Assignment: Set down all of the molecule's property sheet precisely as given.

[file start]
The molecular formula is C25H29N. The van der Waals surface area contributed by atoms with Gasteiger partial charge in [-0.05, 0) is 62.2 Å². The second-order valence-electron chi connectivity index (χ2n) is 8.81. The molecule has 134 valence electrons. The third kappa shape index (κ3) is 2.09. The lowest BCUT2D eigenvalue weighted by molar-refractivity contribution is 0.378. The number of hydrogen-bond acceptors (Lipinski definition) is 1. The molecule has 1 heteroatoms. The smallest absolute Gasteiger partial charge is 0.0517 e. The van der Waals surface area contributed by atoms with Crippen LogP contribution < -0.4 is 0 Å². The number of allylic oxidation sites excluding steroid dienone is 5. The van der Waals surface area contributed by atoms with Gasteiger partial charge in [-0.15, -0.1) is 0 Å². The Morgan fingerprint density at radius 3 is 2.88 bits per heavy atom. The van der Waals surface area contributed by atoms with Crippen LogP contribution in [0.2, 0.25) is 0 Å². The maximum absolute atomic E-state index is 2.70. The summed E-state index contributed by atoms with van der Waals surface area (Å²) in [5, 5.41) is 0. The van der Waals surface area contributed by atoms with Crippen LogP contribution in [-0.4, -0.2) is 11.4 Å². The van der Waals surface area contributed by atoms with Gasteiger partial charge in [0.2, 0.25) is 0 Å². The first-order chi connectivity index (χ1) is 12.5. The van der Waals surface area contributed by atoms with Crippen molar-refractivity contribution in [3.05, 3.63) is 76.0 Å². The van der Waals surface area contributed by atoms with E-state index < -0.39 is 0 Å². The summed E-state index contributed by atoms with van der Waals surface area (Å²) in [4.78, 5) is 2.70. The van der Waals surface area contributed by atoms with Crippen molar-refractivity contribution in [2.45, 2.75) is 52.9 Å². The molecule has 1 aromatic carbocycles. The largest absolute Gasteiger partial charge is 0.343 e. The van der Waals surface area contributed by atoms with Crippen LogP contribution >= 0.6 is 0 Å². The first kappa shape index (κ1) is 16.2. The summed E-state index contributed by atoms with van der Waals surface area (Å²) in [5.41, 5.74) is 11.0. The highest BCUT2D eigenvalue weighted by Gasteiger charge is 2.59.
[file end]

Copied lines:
The molecular formula is C25H29N. The van der Waals surface area contributed by atoms with Gasteiger partial charge in [-0.05, 0) is 62.2 Å². The second-order valence-electron chi connectivity index (χ2n) is 8.81. The molecule has 134 valence electrons. The third kappa shape index (κ3) is 2.09. The lowest BCUT2D eigenvalue weighted by molar-refractivity contribution is 0.378. The number of hydrogen-bond acceptors (Lipinski definition) is 1. The molecule has 1 heteroatoms. The smallest absolute Gasteiger partial charge is 0.0517 e. The van der Waals surface area contributed by atoms with Crippen LogP contribution < -0.4 is 0 Å². The number of allylic oxidation sites excluding steroid dienone is 5. The van der Waals surface area contributed by atoms with Gasteiger partial charge in [-0.15, -0.1) is 0 Å². The Morgan fingerprint density at radius 3 is 2.88 bits per heavy atom. The van der Waals surface area contributed by atoms with Crippen LogP contribution in [0.2, 0.25) is 0 Å². The maximum absolute atomic E-state index is 2.70. The summed E-state index contributed by atoms with van der Waals surface area (Å²) in [5, 5.41) is 0. The van der Waals surface area contributed by atoms with Crippen LogP contribution in [-0.4, -0.2) is 11.4 Å². The van der Waals surface area contributed by atoms with Gasteiger partial charge in [0.2, 0.25) is 0 Å². The first-order chi connectivity index (χ1) is 12.5. The van der Waals surface area contributed by atoms with Crippen molar-refractivity contribution in [3.05, 3.63) is 76.0 Å². The van der Waals surface area contributed by atoms with E-state index < -0.39 is 0 Å². The summed E-state index contributed by atoms with van der Waals surface area (Å²) in [4.78, 5) is 2.70. The van der Waals surface area contributed by atoms with Crippen molar-refractivity contribution in [2.45, 2.75) is 52.9 Å². The molecule has 1 aromatic carbocycles. The largest absolute Gasteiger partial charge is 0.343 e. The van der Waals surface area contributed by atoms with Crippen LogP contribution >= 0.6 is 0 Å². The first kappa shape index (κ1) is 16.2. The summed E-state index contributed by atoms with van der Waals surface area (Å²) in [5.41, 5.74) is 11.0. The highest BCUT2D eigenvalue weighted by Gasteiger charge is 2.59.